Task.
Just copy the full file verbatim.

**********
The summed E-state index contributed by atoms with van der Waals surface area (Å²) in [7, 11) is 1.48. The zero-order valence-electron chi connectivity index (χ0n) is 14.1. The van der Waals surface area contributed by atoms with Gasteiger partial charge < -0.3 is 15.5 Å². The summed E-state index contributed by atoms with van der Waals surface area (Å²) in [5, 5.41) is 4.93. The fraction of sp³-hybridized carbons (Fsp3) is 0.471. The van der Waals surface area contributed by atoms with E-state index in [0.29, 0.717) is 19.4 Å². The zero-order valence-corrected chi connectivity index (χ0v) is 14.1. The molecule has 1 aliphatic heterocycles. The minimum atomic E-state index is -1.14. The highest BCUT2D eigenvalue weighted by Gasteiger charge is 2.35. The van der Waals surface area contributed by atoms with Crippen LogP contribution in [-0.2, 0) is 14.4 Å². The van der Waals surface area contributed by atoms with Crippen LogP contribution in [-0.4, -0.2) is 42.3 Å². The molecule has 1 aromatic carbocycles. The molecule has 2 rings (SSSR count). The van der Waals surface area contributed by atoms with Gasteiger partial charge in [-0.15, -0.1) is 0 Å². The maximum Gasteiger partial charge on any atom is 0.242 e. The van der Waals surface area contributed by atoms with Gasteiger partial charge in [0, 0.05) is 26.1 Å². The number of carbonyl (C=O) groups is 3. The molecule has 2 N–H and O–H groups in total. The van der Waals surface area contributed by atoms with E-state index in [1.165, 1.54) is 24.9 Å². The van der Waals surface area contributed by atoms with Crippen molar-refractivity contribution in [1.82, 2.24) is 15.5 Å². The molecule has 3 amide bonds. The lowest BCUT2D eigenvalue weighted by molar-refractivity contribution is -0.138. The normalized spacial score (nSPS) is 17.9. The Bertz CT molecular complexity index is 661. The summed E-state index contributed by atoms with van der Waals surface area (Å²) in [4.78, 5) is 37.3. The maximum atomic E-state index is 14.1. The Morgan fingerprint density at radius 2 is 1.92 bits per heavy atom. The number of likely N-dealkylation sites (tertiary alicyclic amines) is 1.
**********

The summed E-state index contributed by atoms with van der Waals surface area (Å²) in [7, 11) is 1.48. The zero-order valence-electron chi connectivity index (χ0n) is 14.1. The van der Waals surface area contributed by atoms with Gasteiger partial charge < -0.3 is 15.5 Å². The summed E-state index contributed by atoms with van der Waals surface area (Å²) in [5, 5.41) is 4.93. The fraction of sp³-hybridized carbons (Fsp3) is 0.471. The van der Waals surface area contributed by atoms with E-state index in [0.29, 0.717) is 19.4 Å². The zero-order valence-corrected chi connectivity index (χ0v) is 14.1. The molecule has 1 aliphatic heterocycles. The minimum atomic E-state index is -1.14. The highest BCUT2D eigenvalue weighted by Gasteiger charge is 2.35. The van der Waals surface area contributed by atoms with Crippen LogP contribution in [-0.2, 0) is 14.4 Å². The van der Waals surface area contributed by atoms with Crippen LogP contribution in [-0.4, -0.2) is 42.3 Å². The molecule has 1 aromatic carbocycles. The molecule has 2 rings (SSSR count). The van der Waals surface area contributed by atoms with Gasteiger partial charge in [-0.15, -0.1) is 0 Å². The maximum Gasteiger partial charge on any atom is 0.242 e. The van der Waals surface area contributed by atoms with Gasteiger partial charge in [0, 0.05) is 26.1 Å². The number of carbonyl (C=O) groups is 3. The molecule has 2 N–H and O–H groups in total. The van der Waals surface area contributed by atoms with E-state index in [1.165, 1.54) is 24.9 Å². The van der Waals surface area contributed by atoms with Crippen molar-refractivity contribution in [1.82, 2.24) is 15.5 Å². The molecule has 3 amide bonds. The lowest BCUT2D eigenvalue weighted by molar-refractivity contribution is -0.138. The normalized spacial score (nSPS) is 17.9. The Bertz CT molecular complexity index is 661. The summed E-state index contributed by atoms with van der Waals surface area (Å²) in [4.78, 5) is 37.3. The maximum atomic E-state index is 14.1. The Morgan fingerprint density at radius 2 is 1.92 bits per heavy atom. The number of likely N-dealkylation sites (tertiary alicyclic amines) is 1.